Direction of Innovation

Posted: 18 Oct 2013

See all articles by Kevin Bryan

Kevin Bryan

University of Toronto - Strategic Management

Jorge Lemus

University Of Illinois Urbana Champaign

Date Written: October 1, 2013


The efficient rate of inventive activity is well-studied in models where only one invention follows the previous one; less understood is the efficient choice of which project to work on when there is a network of inventions. We present a general and tractable model of the direction of innovation, and fully characterize social optima and firm equilibria. Even when firms exert the proper amount of total effort on R&D, competition can distort the choice of direction. Socially inefficient direction choice can be explained by three interacting effects: firms can free ride on future potential inventions made possible by other firms, so they only maximize payoffs in excess of that free riding; firms do not fully account for the value of future research lines they make possible; and firms do not fully account for the time at which they make available future research lines. As an application, we show that strong patents for pioneer inventors cannot fully fix these inefficiencies. When multiple projects are available, strong pioneer patents instead can encourage firms to make technological achievements as fast as possible, rather than in the manner most conducive to future development.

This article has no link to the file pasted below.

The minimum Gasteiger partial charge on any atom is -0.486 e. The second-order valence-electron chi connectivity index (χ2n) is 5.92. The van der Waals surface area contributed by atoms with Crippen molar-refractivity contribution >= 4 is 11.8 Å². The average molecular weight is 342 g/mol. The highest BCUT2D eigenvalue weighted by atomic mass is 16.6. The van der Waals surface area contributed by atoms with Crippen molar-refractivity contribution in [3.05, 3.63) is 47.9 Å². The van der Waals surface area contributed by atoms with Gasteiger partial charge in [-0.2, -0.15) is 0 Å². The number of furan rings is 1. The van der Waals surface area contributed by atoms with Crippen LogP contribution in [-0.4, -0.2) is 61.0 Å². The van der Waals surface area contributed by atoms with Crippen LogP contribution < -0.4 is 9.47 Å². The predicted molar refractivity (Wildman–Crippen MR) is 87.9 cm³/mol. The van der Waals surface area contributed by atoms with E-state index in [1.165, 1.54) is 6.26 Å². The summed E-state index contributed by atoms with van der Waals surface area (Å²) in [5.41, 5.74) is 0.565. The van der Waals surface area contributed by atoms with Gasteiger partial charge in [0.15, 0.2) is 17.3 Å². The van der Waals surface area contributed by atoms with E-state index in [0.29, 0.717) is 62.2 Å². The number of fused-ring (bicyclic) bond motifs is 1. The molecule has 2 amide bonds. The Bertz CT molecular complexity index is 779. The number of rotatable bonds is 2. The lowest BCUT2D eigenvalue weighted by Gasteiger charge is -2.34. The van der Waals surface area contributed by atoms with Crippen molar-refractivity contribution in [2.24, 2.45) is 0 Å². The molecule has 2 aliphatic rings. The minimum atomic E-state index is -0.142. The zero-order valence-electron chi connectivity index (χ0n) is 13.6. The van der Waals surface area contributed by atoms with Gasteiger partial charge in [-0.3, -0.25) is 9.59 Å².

Keywords: Direction, Innovation, Intellectual property, R&D, competition

Suggested Citation

Bryan, Kevin and Lemus, Jorge, Direction of Innovation (October 1, 2013). Available at SSRN: or

Kevin Bryan

University of Toronto - Strategic Management ( email )


Jorge Lemus (Contact Author)

University Of Illinois Urbana Champaign ( email )

1407 Gregory Drive, DKH 214
Urbana, IL 61801
United States


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